Just sixteen days later the Oxford Ferry and Bridge Co. was organized, the incorporators being O.E. Kimball, John G. David, Charles Tilton, John Dunlap and Thomas M. Moss. This company had a capital stock of $50,000, with shares at $100 each. The principal place of business of the new company was at Oxford, and its ferry was to be located at or near the crossing of the state road leading from Labette City, Labette county, to Meridian, Sumner county, at or near the south line of S. 12, T. 32, R. 2 E. of the Sixth P.M., the west landing adjoining the townsite. This charter was filed with the secretary of state July 21, 1871. [50]

     This company obtained a license from Cowley county on July 16, 1871, and operated the ferry about a year. [51]

     The following pertains to the ferry at this point and gives a good idea of the volume of travel that came to the ferry in the early days:

"Mr. A.J. Keeley, the ferryman, informed the editor that on Monday (July 15) he had ferried over the river twenty-two two-horse teams, eighteen horsemen, fourteen footmen, four buggies, two four-horse teams and nineteen head of loose stock." [52]

     During 1872 a toll bridge built at this point supplanted the ferry. Toll rates were 35 cents for two-horse team, Winfield charging 50 cents for a similar service. This bridge, as well as every other one in the county was destroyed by the big flood of 1877.

     Several years later another ferry was started at this point. A neighboring paper mentioning the new enterprise said that "the ferry boat at Oxford tipped up and put one man in the river." A subsequent item from the same source reported the ferryboat as doing a fine business crossing freight and passengers. [53]

     This ferry was supplanted by a pontoon bridge, which was in running order late in 1877 or early in 1878. An item in the Oxford Independent, copied in the Arkansas City Traveler, of January 23, 1878, said:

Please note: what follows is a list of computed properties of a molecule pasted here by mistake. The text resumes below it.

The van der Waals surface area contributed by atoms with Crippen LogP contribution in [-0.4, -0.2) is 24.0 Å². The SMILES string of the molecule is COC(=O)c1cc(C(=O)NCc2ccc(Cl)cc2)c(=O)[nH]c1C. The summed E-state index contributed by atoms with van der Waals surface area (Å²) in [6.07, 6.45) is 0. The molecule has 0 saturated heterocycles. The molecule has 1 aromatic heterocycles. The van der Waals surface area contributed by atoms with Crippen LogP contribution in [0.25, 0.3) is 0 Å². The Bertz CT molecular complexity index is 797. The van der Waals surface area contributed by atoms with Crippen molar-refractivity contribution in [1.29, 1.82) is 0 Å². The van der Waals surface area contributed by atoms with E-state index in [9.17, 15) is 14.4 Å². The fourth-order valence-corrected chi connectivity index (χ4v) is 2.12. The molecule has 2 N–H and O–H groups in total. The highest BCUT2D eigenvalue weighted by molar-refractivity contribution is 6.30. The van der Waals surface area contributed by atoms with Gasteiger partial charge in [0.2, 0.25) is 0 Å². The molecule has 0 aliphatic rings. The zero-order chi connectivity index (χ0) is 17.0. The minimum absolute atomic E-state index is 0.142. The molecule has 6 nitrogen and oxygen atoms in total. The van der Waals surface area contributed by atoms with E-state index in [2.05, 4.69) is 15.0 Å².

"The new pontoon bridge is now in place and proves to be a great success. The crossing of the Arkansas at this place was never better or safer in our most prosperous days. The pontoons, five in number, are safely anchored, and stayed by strong guy ropes, and the intervening spaces covered by portable but broad, safe bridges, with bannisters running the entire length. Why can’t we do the same thing at this place?"

     This bridge had scarcely been gotten into usable shape when a sudden rise in the river tore it loose and broke it up, crossing being suspended for about a year. [54] Apparently nothing was done to remedy the situation until early in 1879. On January 30 the Arkansas River Bridge and Ferry Co. was incorporated, its promoters being John Murphy, Angus Carroll, Clark Scott, John F. Coldwell and William Sherburne. This organization was capitalized for $5,000, with shares of $100 each. The principal place of business was at Oxford and the charter was for twenty years. The company proposed the construction and maintenance of a toll bridge and ferry across the Arkansas river at Oxford, at a point on the river within a distance of 200 feet south of the site of the bridge erected by the Oxford Bridge and Ferry Co. in the year 1872. This charter was filed with the secretary of state January 31, 1879. [55]

     The last mention we have located concerning a ferry at Oxford is in 1881, the Oxford Weekly of March 11 stating

"Mr. Richardson sailed through town last Saturday on the ferryboat on wheels, with the stars and stripes flying, and safely launched the same at its old moorings. Mr. R. generally accomplishes what he undertakes."

     A new concrete bridge 575 feet long, with seven spans of 77 feet each, was completed just east of Oxford and dedicated on June 20, 1930, with Gov. Clyde M. Reed, as the principal speaker. The bridge cost $55,000. It was erected on the site of the old ferry landing of 1871, and appropriately marks U.S. Highway No. 130. At the christening it was planned to use a bottle of wine for this time-honored ceremony, but as the sheriff declined to furnish anything more potent, a bottle of water was used instead.

     The next ferry up-river was in the vicinity of the town of Ninnescah. On February 21, 1871, the Arkansas and Ninnescah Ferry was chartered, the incorporators being Silas Rain, Marion McCoy, E.H. Prentice, John A. Henry, and Mahlon Barr. This company was capitalized at $2,000, with shares $50 each. It was proposed to operate a ferry across the Arkansas river at any point desired between the mouths of the Ninnescah river and Cowskin creek, their principal office to be at any point within the limits of the state of Kansas as best suited the convenience of the board of directors. Directors chosen for the first year were T.J. Barton, William Barton, James Hamilton, George Hamilton and Walter Smith, all of Augusta. [56] There is some doubt whether this ferry ever operated, the charter probably having been secured for speculative purposes.